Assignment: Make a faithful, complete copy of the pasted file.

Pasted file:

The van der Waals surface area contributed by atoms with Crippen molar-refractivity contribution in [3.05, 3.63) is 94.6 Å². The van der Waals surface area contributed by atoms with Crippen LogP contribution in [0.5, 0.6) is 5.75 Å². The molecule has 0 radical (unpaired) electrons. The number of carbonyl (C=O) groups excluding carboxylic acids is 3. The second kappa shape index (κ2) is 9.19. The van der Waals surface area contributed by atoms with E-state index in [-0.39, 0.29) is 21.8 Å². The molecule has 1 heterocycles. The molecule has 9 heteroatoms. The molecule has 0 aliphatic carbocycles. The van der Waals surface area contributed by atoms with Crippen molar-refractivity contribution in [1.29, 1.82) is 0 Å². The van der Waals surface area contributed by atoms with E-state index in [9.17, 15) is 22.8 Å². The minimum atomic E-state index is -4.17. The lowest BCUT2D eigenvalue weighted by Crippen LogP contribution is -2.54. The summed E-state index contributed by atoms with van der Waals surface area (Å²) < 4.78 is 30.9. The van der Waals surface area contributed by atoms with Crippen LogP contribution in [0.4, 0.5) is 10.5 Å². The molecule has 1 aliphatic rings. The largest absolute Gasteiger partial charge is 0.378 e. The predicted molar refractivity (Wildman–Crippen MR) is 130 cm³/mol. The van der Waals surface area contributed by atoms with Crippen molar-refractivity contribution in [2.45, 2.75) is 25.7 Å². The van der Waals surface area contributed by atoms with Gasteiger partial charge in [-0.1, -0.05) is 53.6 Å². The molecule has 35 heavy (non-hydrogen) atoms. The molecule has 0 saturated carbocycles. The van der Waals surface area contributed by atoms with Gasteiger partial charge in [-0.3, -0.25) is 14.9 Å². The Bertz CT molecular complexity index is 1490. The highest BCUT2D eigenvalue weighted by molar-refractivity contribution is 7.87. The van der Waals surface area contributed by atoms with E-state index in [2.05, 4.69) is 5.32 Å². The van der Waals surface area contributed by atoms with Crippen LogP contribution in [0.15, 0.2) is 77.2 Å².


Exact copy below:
The van der Waals surface area contributed by atoms with Crippen molar-refractivity contribution in [3.05, 3.63) is 94.6 Å². The van der Waals surface area contributed by atoms with Crippen LogP contribution in [0.5, 0.6) is 5.75 Å². The molecule has 0 radical (unpaired) electrons. The number of carbonyl (C=O) groups excluding carboxylic acids is 3. The second kappa shape index (κ2) is 9.19. The van der Waals surface area contributed by atoms with E-state index in [-0.39, 0.29) is 21.8 Å². The molecule has 1 heterocycles. The molecule has 9 heteroatoms. The molecule has 0 aliphatic carbocycles. The van der Waals surface area contributed by atoms with Crippen molar-refractivity contribution in [1.29, 1.82) is 0 Å². The van der Waals surface area contributed by atoms with E-state index in [9.17, 15) is 22.8 Å². The minimum atomic E-state index is -4.17. The lowest BCUT2D eigenvalue weighted by Crippen LogP contribution is -2.54. The summed E-state index contributed by atoms with van der Waals surface area (Å²) < 4.78 is 30.9. The van der Waals surface area contributed by atoms with Crippen LogP contribution in [0.4, 0.5) is 10.5 Å². The molecule has 1 aliphatic rings. The largest absolute Gasteiger partial charge is 0.378 e. The predicted molar refractivity (Wildman–Crippen MR) is 130 cm³/mol. The van der Waals surface area contributed by atoms with Crippen molar-refractivity contribution in [2.45, 2.75) is 25.7 Å². The van der Waals surface area contributed by atoms with Gasteiger partial charge in [-0.1, -0.05) is 53.6 Å². The molecule has 35 heavy (non-hydrogen) atoms. The molecule has 0 saturated carbocycles. The van der Waals surface area contributed by atoms with Gasteiger partial charge in [-0.3, -0.25) is 14.9 Å². The Bertz CT molecular complexity index is 1490. The highest BCUT2D eigenvalue weighted by molar-refractivity contribution is 7.87. The van der Waals surface area contributed by atoms with E-state index in [2.05, 4.69) is 5.32 Å². The van der Waals surface area contributed by atoms with Crippen LogP contribution in [0.15, 0.2) is 77.2 Å².